2.4 / Review

Huckleberry Finn

By Matthew Harrison Tedford October 21, 2010

Like a haphazardly written book report, Huckleberry Finn at the California College of the Arts’ Wattis Institute contains a hodgepodge of material related in one way or another to the eponymous novel. Curator Jens Hoffmann populated his show with artworks, ephemera, and films that, either directly or tenuously, touch upon the themes of Mark Twain’s antebellum satire. The all-encompassing nature of the curatorial vision, however, suggests a superficial reading of the novel.

The curatorial literature states that the first-floor galleries are meant to introduce the viewer to Twain, the novel, and life on the Mississippi River at the time. A long 1862 scroll map of the Mississippi River alongside a replica of the Robert E. Lee steamboat, known as the “Monarch of the Mississippi,” speak to life on the river mid-century. But the first floor’s approach to race and slavery is problematic. Confusingly, this floor exhibits a large-scale Hank Willis Thomas portrait of Uncle Ben, of Uncle Ben’s rice, looming over Betye Saar’s famous 1972 Aunt Jemima assemblage.

Betye Saar. The Liberation of Aunt Jemima, 1972; mixed media; 11 3/4 x 8 x 2 3/4 in. Courtesy the University of California, Berkeley Art Museum and Pacific Film Archive.

The Liberation of Aunt Jemima is a powerful critique of racist kitsch that subversively appropriates the mammy icon. It is entirely appropriate for the rifle-bearing Jemima to hang just inches from After 61 Years of Service, I Ben, Promoted (2008). In a simultaneously subtle and obvious manner, Willis Thomas targets the ad campaign that promoted the mascot to chairman of the board after sixty-one years of servitude. While the two works are both powerful and significant statements in their own right, their inclusion in the show puzzles. The depiction of black Americans in popular culture can certainly be connected to Twain’s novel, but Uncle Ben and Aunt Jemima are not products of antebellum Mississippi, or even antebellum America. That these product icons are both black, and that they are on one end of a cultural lineage, does not mean that the works speak to the life of a plantation slave.

The upper gallery is said to explore “Jim’s turbulent quest for freedom.” The first work a viewer encounters when she exits the elevator is Andy Warhol’s Birmingham Race Riot (1964).

Andy Warhol. Birmingham Race Riot, 1964; screenprint; 20 1/8 x 24 in. Courtesy of the Wattis Institute for Contemporary Arts.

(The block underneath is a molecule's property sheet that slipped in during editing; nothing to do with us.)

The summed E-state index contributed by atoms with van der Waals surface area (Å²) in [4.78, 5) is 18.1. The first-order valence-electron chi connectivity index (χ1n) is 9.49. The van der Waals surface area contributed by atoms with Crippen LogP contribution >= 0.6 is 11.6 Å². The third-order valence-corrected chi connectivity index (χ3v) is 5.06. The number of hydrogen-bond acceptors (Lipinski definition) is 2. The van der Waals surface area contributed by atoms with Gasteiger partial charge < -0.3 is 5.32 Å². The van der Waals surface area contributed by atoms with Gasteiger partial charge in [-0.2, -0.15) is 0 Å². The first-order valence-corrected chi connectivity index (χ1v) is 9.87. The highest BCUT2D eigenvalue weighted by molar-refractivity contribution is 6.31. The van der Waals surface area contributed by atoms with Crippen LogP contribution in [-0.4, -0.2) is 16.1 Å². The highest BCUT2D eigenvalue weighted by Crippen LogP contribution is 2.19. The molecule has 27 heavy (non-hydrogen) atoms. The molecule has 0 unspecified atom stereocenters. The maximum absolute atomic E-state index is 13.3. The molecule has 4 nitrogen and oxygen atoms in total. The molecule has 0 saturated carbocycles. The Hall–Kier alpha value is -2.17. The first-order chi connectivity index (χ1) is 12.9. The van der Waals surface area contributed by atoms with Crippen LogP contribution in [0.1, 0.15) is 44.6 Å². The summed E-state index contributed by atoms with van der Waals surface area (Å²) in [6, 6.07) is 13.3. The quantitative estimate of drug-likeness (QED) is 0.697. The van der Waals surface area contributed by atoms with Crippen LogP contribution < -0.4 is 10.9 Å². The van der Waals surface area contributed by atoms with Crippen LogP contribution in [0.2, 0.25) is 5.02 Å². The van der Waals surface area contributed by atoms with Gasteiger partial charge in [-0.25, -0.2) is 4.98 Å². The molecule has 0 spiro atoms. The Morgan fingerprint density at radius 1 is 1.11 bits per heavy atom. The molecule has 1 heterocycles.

The infamous black-and-white screenprint documents Bull Connor’s men and dogs attacking anti-segregation partisans. Deeper inside the gallery dwells an antebellum silhouette scene by Kara Walker titled Nigger Huck Finn Pursues Happiness Beyond the Narrow Constraints of Your Overdetermined Thesis on Freedom—Drawn and Quartered by Mister Kara Walkerberry with Condolences to the Author (2010). Typical of her work, the wall is an uncomfortable and gruesome beauty. The scene reimagines Huck Finn as a sexualized black boy terrorizing Southern belles. This piece, commissioned specifically for the exhibition, is flanked by and interspersed with small, almost unnoticed watercolor paintings less customary of the artist. A closer look at one of these unassuming and softly colored paintings reveals a naked white Huck lying cavalierly—if not a bit annoyed—on a raft while Jim mounts him from the rear. Like much of Walker’s oeuvre, these scenes forcefully highlight the oft-ignored sexual dimension of race relations in the antebellum South. Hanging nearby from the ceiling is Abraham Cruzvillegas’ Jim Beam (2010), a raft made of found wood and jugs. A fishing pole juts from the raft with a banana bunch on the other end, hanging just below the viewer’s eyes. Also commissioned for the exhibition, the sculpture re-creates one of the more evocative symbols from the novel and river life. Both works engage directly with the gallery’s theme, and do so in imaginative and creative ways.

Yet Walker’s and Cruzvillegas’ 1830s is preempted by Warhol’s 1960s. Immediately to the left of the Birmingham epigraph hangs David Hammons 1990 African-American Flag, an American flag colored red, black, and green—the colors of the Pan-African flag. Hanging nearby are two 1968 portraits of Black Panther Party members by Ruth-Marion Baruch, and pinned to the opposite wall of the gallery are inkjet prints of photographs of Martin Luther King Jr. and Malcolm X from popular media. The inclusion of these works in a gallery specifically themed around Jim’s struggle for freedom conflates all black struggles with Jim’s. No doubt, there is historical continuity between antebellum and Civil Rights era struggles for freedom. Jim’s history is the history of Malcolm X or David Hammons. But not all struggles are the same, even if the races are. Huckleberry Finn is not billed as an exploration of all black struggles in America; it is specifically anchored by a particular text and a particular time.

Anchoring the exhibition so specifically, yet aiming so widely with the content, results in a show that is more of a collection of famous names and pieces. Unsurprisingly, the works commissioned for this exhibition cohere with its intended goals the best; they offer modern-day interpretations and reflections of Huckleberry Finn’s subject matter, which is the novel of the same name. Many of the others turn the show into a vague and amorphous statement about race and freedom that prohibits a rich contextualization of a single text. Hoffmann owes both history and the novel a level of nuance and depth that the exhibition lacks.


Huckleberry Finn is on view at the Wattis Institute for Contemporary Arts at CCA, in San Francisco, through December 11, 2010.

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